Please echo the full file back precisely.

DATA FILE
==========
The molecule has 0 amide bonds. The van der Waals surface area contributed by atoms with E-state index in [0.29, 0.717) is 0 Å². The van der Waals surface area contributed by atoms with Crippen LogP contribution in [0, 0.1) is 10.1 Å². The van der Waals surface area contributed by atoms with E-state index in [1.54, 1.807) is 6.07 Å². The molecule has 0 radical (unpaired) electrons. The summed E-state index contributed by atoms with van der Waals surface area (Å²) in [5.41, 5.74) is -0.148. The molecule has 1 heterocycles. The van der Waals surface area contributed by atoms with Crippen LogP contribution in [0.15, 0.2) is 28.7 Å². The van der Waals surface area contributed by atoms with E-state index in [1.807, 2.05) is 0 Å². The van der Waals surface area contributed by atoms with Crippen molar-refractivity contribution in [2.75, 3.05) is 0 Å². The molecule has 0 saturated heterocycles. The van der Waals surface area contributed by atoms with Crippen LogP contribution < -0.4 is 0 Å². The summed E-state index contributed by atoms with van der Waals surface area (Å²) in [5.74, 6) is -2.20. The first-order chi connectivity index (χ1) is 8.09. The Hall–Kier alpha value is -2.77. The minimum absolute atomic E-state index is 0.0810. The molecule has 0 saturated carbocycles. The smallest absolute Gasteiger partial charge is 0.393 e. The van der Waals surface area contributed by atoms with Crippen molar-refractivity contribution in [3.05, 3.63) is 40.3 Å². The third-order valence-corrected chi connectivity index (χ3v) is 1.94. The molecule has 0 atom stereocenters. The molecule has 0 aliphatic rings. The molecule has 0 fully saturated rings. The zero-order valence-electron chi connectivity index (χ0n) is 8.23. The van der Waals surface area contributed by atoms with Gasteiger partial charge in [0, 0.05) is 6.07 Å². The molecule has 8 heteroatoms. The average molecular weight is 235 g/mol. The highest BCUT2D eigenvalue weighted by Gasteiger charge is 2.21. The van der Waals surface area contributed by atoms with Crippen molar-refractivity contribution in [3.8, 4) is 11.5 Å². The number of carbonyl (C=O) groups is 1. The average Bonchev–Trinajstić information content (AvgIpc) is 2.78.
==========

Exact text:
The molecule has 0 amide bonds. The van der Waals surface area contributed by atoms with E-state index in [0.29, 0.717) is 0 Å². The van der Waals surface area contributed by atoms with Crippen LogP contribution in [0, 0.1) is 10.1 Å². The van der Waals surface area contributed by atoms with E-state index in [1.54, 1.807) is 6.07 Å². The molecule has 0 radical (unpaired) electrons. The summed E-state index contributed by atoms with van der Waals surface area (Å²) in [5.41, 5.74) is -0.148. The molecule has 1 heterocycles. The van der Waals surface area contributed by atoms with Crippen LogP contribution in [0.15, 0.2) is 28.7 Å². The van der Waals surface area contributed by atoms with E-state index in [1.807, 2.05) is 0 Å². The van der Waals surface area contributed by atoms with Crippen molar-refractivity contribution in [2.75, 3.05) is 0 Å². The molecule has 0 saturated heterocycles. The van der Waals surface area contributed by atoms with Crippen LogP contribution < -0.4 is 0 Å². The summed E-state index contributed by atoms with van der Waals surface area (Å²) in [5.74, 6) is -2.20. The first-order chi connectivity index (χ1) is 8.09. The Hall–Kier alpha value is -2.77. The minimum absolute atomic E-state index is 0.0810. The molecule has 0 saturated carbocycles. The smallest absolute Gasteiger partial charge is 0.393 e. The van der Waals surface area contributed by atoms with Crippen molar-refractivity contribution in [3.05, 3.63) is 40.3 Å². The third-order valence-corrected chi connectivity index (χ3v) is 1.94. The molecule has 0 atom stereocenters. The molecule has 0 aliphatic rings. The molecule has 0 fully saturated rings. The zero-order valence-electron chi connectivity index (χ0n) is 8.23. The van der Waals surface area contributed by atoms with Gasteiger partial charge in [0, 0.05) is 6.07 Å². The molecule has 8 heteroatoms. The average molecular weight is 235 g/mol. The highest BCUT2D eigenvalue weighted by Gasteiger charge is 2.21. The van der Waals surface area contributed by atoms with Crippen molar-refractivity contribution in [3.8, 4) is 11.5 Å². The number of carbonyl (C=O) groups is 1. The average Bonchev–Trinajstić information content (AvgIpc) is 2.78.